Harry Hill releases silent rom-com film The Last Caveman

Thursday 9th November 2023, 11:20am by Jay Richardson

Harry Hill

Harry Hill has made his second film, a silent, slapstick rom-com about a caveman.

Co-starring Holly Burn, Nick Helm and Jason Forbes, The Last Caveman follows Hill as a prehistoric man who believes himself to be the last caveman on Earth, fighting animals and realising he's maybe not quite as alone as he thought ...

Also written, edited and executive produced by Hill for his production company Lucky Features (Whatever Happened To Harry Hill?), the 52-minute film features comedian and former Teletubby Dave Thompson as a bear and Tom Walkinshaw as a shark.

Premiering at the Prince Charles Theatre in London on 20th November, where tickets are already sold out, The Last Caveman is Hill's latest vehicle for his caveman character, following a handful of live outings and an appearance as part of his silent BBC Two shorts, Harry Hill's Lonely Island, in 2021. Stephen Taylor, who produced that series, also produces the film.

Harry Hill's Lonely Island. Harry Hill. Copyright: CPL Productions

Filming in Margate, Kent, earlier this year, Burn, who previously appeared on Harry Hill's ClubNite and Harry Hill's Tea Time, posted images of the shoot on social media:

"It's quite long for a silent thing" Hill explained of The Last Caveman to Twiggy on her podcast, in an episode released last month but recorded over the summer. "I'm kind of at that stage where I just want to do thing for fun. Or things I enjoy."

Developing the character in 2020 for the live show Harry Hill: Caveman!, he'd conceived the silent spectacle as potentially touring internationally in multiple venues, in the manner of Tape Face's shows.

He hadn't originally intended to star as the caveman but was persuaded otherwise by West End producers he held meetings with.

"They found it surprisingly difficult to get their heads round!" Hill wrote in his 2021 memoir Fight! Thirty Years Not Quite At The Top. "To be fair, a silent comedy doesn't read particularly well on paper, particularly if you're used to reading dialogue and putting on revivals of Blithe Spirit.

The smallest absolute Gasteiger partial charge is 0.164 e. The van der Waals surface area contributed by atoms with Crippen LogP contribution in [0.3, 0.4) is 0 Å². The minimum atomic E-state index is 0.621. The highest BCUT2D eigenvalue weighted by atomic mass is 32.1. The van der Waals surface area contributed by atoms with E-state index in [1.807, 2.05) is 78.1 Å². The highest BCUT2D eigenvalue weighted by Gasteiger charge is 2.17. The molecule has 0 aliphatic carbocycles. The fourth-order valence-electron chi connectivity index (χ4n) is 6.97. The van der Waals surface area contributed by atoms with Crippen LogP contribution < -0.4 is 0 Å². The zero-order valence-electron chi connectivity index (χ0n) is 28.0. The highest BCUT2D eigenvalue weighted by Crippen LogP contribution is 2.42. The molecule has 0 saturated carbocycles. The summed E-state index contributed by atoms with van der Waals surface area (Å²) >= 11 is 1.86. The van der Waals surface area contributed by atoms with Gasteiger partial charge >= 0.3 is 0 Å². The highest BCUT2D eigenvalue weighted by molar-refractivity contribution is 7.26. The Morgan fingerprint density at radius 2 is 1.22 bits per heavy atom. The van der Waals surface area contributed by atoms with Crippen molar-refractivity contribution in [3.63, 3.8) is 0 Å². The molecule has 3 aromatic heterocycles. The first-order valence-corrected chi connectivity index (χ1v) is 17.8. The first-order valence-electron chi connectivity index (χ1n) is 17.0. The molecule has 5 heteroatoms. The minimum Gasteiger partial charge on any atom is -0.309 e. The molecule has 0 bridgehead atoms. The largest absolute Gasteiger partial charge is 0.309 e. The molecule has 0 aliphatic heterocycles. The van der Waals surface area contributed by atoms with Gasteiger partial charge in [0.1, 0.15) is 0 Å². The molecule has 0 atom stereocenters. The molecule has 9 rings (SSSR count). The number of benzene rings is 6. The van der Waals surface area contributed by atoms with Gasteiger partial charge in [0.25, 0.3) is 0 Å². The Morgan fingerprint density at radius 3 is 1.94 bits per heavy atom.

"It requires a certain amount of imagination to see where the laughs will fall.

"Originally I'd planned to cast great visual comics in the lead roles but the message I kept getting back was that I'd have to be in it for it to sell any tickets.

"So with no-one reaching for their cheque book, I thought to myself, why don't I just try it out like I would was building up my stand-up act?"

The Last Caveman. Caveman (Harry Hill)

Co-starring Burn and Paul F Taylor as a dinosaur, work-in-progress shows of Caveman! were staged at the Battersea Arts Centre and at the cornerHOUSE in Surbiton before the pandemic struck, leaving the live version in limbo and prompting Hill to reimagine it as a film.

Recalling the show's live debut for Twiggy, he said: "I've got a Max Wall wig, long hair and a caveman fur and fake rubber feet ... got these fake teeth and the audience just looked at me like I was completely mad. And it didn't get much better. By the end, they were looking at me as if 'when's this going to stop?'"

"So I got a few laughs, rewrote it and did it again and that got lots of laughs. That was literally the Friday before the lockdown.

"There was lots of music and sound effects, falling over and being hit with rocks and stuff."

Hill previously starred in and co-wrote the 2013 musical comedy film The Harry Hill Movie with Jon Foster and James Lamont.

Directed by Steve Bendelack (Spitting Image, The League Of Gentlemen) and co-starring Julie Walters as his nan, Matt Lucas, Simon Bird, Sheridan Smith, Johnny Vegas, Julian Barratt, Marc Wootton, Jim Broadbent and alt-rock band The Magic Numbers as themselves, it was critically panned.

In April, Hill revealed to the Always Be Comedy podcast that he wants to make a stage show adaptation of his 2006 children's book Tim The Tiny Horse.

He has also written a film script about Scottish band the Bay City Rollers but shelved the project following the death of the tartan-clad group's singer Les McKeown in 2021.

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